The voting age needs to be lowered

Southborough to decide in March


Jax Jackson

Staff Writer Cass Melo writes that the voting age needs to be lowered because 16 year-olds can make many valuable contributions to their community.

Cass Melo, Staff Writer

Although America’s government supposedly runs on democracy, this privilege is typically withheld from youth. However, at this year’s Southborough Town Meeting, voters will be tasked with the question addressed by many cities and towns across the country: should 16 and 17 year-olds have the right to vote? The answer needs to be yes.

On March 25, St. Mark’s School senior James Nichols-Worley will present a Warrant Article to Town Meeting attendees, aiming to expand Southborough’s voting age in town-wide elections to 17 year-olds, following in the footsteps of several Massachusetts towns and cities, including Boston, whose city council approved an amendment in November 2022.

Political participation in our community at a younger age would be an incredible privilege and opportunity for youth. While some critics believe those under 18 are not yet qualified to vote, the truth is 16 year-olds already participate in many adult responsibilities including driving, filing taxes and, as recorded in a 2022 Bureau of Labor Statistics Report, over half of young Americans hold jobs, many of which are in their own communities. If they can handle those responsibilities due to their maturity level, who is to say they shouldn’t be able to exercise that responsibility in a way that supports their community?

The majority of individuals who would be eligible to vote at 17, if this proposition is passed, would be juniors and seniors in high school. Expanding the right to vote for engaged and educated students helps reinforce their civics education. If teenagers are able to participate in democracy while still attending school, they will be able to build better voting habits which may continue throughout their lives.

 While some may believe that adults have nothing to gain from the cause, that is not the case. Allowing young individuals to participate in their town’s democracy has the power to unify a community and create stronger connections between individuals. Those teenagers are then likely to feel closer to their hometown as they get older, and therefore have more interest in staying in town to become a long-term resident and taxpayer.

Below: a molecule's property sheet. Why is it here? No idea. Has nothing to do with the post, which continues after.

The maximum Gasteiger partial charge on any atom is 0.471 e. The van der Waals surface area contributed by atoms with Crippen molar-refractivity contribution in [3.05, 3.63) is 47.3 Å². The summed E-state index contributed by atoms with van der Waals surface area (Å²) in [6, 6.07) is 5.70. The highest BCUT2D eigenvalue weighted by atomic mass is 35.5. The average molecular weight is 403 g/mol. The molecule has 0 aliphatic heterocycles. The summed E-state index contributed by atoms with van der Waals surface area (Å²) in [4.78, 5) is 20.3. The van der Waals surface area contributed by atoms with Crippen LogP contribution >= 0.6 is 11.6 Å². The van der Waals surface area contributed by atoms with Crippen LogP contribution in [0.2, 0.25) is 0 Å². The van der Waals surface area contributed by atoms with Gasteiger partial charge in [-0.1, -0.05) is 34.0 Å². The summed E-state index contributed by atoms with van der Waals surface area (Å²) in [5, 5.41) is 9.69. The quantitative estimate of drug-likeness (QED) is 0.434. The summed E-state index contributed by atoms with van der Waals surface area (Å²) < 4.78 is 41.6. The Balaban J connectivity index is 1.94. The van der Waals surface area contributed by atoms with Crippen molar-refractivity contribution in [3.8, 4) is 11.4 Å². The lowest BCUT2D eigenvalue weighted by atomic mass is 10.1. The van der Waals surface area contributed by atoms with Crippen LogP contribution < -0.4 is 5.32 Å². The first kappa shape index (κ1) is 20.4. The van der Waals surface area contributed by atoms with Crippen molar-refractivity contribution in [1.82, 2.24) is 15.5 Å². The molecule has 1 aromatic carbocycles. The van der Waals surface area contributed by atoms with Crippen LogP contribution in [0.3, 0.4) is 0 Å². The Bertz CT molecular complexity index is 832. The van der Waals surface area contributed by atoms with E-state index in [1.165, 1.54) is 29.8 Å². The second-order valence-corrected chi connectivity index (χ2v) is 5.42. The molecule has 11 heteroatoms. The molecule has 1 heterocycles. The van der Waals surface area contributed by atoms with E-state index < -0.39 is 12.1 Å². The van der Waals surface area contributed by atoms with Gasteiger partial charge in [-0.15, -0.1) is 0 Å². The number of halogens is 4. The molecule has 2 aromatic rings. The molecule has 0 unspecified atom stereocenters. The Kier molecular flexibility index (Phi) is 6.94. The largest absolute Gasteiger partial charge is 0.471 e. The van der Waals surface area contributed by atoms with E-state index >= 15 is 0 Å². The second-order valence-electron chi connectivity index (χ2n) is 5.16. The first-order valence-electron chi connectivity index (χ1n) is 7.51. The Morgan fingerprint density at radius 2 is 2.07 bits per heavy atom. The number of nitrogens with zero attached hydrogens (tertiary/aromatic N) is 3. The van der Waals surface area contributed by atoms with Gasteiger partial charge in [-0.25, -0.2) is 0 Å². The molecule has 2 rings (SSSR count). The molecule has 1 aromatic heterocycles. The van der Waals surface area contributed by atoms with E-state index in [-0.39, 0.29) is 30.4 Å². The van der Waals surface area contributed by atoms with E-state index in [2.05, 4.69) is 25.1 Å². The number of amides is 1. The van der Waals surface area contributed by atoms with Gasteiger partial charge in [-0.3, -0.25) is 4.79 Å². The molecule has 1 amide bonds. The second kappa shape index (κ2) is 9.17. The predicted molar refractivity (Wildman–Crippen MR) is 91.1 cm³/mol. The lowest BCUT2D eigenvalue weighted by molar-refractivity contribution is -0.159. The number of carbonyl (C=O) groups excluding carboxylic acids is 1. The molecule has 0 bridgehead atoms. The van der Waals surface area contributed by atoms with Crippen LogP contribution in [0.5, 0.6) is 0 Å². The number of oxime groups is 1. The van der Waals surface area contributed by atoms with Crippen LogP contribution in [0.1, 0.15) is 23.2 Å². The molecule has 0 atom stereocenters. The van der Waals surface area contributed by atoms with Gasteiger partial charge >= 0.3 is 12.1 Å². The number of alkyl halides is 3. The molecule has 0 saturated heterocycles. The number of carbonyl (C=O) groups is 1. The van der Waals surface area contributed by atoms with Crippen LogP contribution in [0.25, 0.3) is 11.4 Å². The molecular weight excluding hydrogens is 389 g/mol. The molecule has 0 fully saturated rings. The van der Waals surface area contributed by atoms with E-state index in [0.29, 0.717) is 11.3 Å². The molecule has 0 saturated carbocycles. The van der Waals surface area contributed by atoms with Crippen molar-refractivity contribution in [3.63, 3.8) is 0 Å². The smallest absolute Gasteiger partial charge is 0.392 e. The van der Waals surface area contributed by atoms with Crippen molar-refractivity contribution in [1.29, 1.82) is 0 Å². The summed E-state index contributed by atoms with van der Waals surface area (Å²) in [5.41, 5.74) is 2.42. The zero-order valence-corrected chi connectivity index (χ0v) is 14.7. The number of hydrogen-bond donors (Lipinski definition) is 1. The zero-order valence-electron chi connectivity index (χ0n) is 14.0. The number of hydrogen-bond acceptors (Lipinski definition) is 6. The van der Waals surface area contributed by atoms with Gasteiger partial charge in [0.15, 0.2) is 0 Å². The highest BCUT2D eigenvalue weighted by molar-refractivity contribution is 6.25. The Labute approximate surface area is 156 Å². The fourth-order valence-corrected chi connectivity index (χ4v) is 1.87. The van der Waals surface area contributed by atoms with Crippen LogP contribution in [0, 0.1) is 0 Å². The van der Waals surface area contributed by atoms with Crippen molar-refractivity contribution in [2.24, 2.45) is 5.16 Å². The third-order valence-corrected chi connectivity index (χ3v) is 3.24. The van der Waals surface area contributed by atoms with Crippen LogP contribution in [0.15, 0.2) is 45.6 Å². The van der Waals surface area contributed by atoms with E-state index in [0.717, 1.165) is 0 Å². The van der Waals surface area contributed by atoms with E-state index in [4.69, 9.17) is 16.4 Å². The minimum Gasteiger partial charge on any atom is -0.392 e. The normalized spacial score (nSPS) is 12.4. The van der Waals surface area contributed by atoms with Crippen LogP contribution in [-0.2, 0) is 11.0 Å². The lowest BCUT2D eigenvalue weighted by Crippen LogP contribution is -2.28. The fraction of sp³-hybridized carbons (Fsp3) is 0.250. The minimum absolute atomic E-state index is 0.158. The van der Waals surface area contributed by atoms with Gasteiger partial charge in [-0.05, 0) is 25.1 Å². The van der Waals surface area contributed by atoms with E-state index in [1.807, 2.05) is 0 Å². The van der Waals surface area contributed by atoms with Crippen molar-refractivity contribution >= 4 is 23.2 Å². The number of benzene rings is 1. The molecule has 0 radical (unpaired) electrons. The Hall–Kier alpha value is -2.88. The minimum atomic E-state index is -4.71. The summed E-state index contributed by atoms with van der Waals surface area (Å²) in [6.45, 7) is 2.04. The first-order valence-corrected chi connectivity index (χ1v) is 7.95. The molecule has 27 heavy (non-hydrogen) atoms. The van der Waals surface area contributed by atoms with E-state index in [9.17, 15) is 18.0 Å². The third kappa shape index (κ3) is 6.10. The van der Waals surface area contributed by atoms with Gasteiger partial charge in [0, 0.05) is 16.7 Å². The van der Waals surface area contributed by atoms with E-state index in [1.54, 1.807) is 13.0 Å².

Local Massachusetts State Representative Kate Donaghue has worked with teens and high schoolers for many years and always encouraged young people to be active in democracy.

“I think there are many advantages to giving 16 and 17 year olds the ability to vote in town elections,” Donaghue said. “There are teens who aren’t paying much attention to what’s happening in their town, but there are also some older residents who aren’t.”

Expansion of the voting age is often criticized based on misconceptions of teenagers. According to a 2019 survey by Western New England University, only 42% of Massachusetts residents support an expansion of the local election voting age below 18, with the most common rationale against this proposal being that they lack the knowledge and maturity for the process. 

“Young voters care about how we run our schools, the quality of our town, and we are qualified to give back to our community,” Nichols-Worley said via email. “Young voters will always rise to the expectations we give them, and I have great expectations.”

According to Vote16USA, a youth activist group which advocates for expansion of the voting-age, a number of studies show there is no cognitive difference between 16 year-olds and adults, as peoples’ decision making process fully matures by the age of 16.

While the decision would only impact local elections and town meetings, there are still many important issues present at the local level. This year, a main agenda item being decided on is the Algonquin Athletic Complex, where one topic of discussion is the turf fields being put in: who better to vote on it than those who will have to play sports on it?

While many cities in Massachusetts, including Cambridge and Somerville, have proposed legislation to lower their voting age, if passed these new policies still need to be approved by the Massachusetts state legislature. It’s important to note that even if this particular warrant is passed in Southborough, it most likely will not go into effect immediately. The towns of Ashfield and Shelburne, Massachusetts, who, as reported in the Greenfield Recorder, passed the decision back in 2017, have still not been approved by the State House.

Do you think the voting age should be lowered to 16?


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Due to the fact that this petition has only been submitted in Southborough, Northborough residents will not be impacted, but they are still welcome to join in on the statewide efforts. Worley hopes to launch a door-to-door campaign in favor of the warrant, and plans to canvass across Southborough with other youth, encouraging voters to support the initiative.

“People say young voters are not ready to exercise our right,” Nichols-Worley said. “This is us saying yes we are.”

To learn more or join in the cause, read the full petition and explanation on MySouthborough, or contact Nichols-Worley by email at [email protected] or on Twitter